As to the performance itself, I confess to not being the most sympathetic listener to Toscanini’s conducting—even his Verdi conducting. I often find it forced and rigid, lacking in breadth and generosity of phrasing. For instance, although I know many will find this to be heresy, give me Furtwängler’s Otello (or Levine’s) any day over Toscanini’s. I say that not to be deliberately provocative here, but to give some context for my admiration of this performance. Toscanini could fairly be accused of having peculiar taste in soloists (his consistent use of Herva Nelli being a prime example), but here he chose three truly great singers out of four (the bass being the exception). Björling, Milanov, and Castagna are outstanding—Milanov occasionally exhibiting some intonation difficulty but floating her glorious pianissimos unforgettably. Also, those three bring a sense of Verdian grandeur to the performance that seems to affect the conductor, an expansiveness that is not always evident in his work. This seems one of those evenings in the concert hall when everyone on stage inspired everyone else. Milanov is not as glorious as she is in Toscanini’s 1938 BBC performance (Testament SBT2 1362, reviewed in the Classical Hall of Fame by Lynn René Bayley in Fanfare 36:4), but she is plenty good, with both vocal heft and lovely pianissimos. I cannot agree with Bayley’s preference for Rosvaenge over Björling, and the sound on that 1938 performance is significantly dimmer than this, and really hard to listen to. Castagna is close to a true contralto and sings with style and power.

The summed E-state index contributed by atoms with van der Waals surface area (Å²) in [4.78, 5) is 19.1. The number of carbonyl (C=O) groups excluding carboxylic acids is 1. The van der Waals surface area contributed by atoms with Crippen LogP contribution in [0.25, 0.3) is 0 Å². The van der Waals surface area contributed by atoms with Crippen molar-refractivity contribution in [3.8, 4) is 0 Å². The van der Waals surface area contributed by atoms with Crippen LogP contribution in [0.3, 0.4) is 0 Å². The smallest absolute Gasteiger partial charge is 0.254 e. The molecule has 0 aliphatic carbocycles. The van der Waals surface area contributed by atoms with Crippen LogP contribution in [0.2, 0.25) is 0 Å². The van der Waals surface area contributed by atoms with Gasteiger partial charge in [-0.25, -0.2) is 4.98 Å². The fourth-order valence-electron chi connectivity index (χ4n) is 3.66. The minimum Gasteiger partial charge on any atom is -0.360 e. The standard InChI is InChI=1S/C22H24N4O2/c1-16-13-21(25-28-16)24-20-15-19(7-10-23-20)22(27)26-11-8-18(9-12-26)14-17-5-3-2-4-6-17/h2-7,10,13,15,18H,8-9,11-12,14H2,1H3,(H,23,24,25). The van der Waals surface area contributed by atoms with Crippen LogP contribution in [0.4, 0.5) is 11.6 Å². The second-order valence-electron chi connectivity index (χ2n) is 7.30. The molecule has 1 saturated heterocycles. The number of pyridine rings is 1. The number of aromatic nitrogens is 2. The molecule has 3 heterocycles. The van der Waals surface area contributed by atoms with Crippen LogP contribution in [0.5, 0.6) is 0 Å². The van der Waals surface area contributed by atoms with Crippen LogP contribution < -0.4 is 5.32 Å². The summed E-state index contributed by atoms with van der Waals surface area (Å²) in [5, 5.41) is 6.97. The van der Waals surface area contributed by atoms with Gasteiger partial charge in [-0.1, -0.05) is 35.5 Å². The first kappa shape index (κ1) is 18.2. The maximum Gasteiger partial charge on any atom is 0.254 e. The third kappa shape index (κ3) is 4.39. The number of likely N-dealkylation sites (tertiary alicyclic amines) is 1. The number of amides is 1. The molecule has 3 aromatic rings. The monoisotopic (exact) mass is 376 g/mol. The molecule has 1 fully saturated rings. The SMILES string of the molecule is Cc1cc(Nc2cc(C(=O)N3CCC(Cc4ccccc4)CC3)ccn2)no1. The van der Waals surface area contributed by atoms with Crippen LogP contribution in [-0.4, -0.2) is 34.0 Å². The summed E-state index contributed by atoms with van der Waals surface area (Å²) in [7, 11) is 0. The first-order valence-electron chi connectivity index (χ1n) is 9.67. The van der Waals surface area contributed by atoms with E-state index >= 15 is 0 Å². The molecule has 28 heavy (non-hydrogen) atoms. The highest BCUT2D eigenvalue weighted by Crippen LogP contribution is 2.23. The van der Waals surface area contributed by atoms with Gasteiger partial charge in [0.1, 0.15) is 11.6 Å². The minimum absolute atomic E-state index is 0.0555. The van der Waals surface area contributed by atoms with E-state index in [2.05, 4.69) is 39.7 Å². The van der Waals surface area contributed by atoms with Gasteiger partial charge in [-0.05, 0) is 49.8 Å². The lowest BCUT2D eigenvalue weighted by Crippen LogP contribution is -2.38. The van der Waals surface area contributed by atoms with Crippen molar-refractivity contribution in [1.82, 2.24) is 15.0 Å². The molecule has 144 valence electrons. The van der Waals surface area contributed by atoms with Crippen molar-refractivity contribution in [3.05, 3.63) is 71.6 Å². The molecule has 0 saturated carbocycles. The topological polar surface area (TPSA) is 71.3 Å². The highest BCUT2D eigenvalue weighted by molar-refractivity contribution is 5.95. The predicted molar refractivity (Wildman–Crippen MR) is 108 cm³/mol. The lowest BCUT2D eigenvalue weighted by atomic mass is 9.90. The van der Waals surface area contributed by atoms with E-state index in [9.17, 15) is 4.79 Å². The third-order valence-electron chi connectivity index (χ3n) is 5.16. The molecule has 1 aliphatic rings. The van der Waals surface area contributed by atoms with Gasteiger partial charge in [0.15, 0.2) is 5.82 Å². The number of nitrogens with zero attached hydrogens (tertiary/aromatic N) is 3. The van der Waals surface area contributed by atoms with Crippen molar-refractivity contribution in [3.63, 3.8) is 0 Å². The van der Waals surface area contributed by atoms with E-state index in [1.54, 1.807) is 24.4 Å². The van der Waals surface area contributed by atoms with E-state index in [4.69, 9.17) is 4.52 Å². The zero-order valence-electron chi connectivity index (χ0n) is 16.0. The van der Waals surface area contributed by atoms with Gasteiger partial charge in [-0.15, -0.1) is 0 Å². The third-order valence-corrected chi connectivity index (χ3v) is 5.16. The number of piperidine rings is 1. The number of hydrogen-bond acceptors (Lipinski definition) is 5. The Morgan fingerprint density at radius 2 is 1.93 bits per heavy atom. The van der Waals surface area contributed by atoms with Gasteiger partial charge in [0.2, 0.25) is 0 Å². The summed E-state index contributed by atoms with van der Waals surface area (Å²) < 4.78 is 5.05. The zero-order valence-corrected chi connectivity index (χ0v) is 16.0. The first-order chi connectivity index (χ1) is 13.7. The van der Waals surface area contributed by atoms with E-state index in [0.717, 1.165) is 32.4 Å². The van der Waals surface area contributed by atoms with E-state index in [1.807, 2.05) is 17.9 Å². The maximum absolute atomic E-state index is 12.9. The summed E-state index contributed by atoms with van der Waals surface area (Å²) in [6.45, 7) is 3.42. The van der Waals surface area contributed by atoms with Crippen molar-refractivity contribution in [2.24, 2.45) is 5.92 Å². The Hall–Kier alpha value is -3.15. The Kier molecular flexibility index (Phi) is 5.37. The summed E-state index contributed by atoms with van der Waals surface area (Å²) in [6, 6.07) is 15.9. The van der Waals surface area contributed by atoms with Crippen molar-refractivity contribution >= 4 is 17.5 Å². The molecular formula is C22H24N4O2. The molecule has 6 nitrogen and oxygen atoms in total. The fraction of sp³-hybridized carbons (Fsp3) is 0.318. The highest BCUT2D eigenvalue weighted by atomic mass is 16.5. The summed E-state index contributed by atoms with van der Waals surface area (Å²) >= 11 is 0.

One must also wonder about Moscona’s presence, at a time when Ezio Pinza, Tancredi Pasero, and Alexander Kipnis (to name just three) were active. Moscona was a Toscanini favorite, and to be fair he is certainly more than adequate, but not in the league of his more famous colleagues. His bass is somewhat wooly and not firmly focused, with a heavier-than-ideal tremolo.
As for Toscanini, his general musical approach is evident: slashing attacks, taut rhythms, firm accents, and what I hear as a lack of suppleness in the phrasing. But that flaw is less in evidence here than is often the case, and the overall arc of the piece is projected superbly. Even those not sympathetic to the conductor are likely to find much pleasure here. His 1938 performance is, as Bayley says, even more flexible and more natural in its flow, but it is not easy to get past the sound quality. There are still moments when I find Toscanini’s conducting somewhat hard-edged, even brutal. The slashing approach to the repeated cries of “Salve me” makes those cries sound more like an angry demand rather than a plea.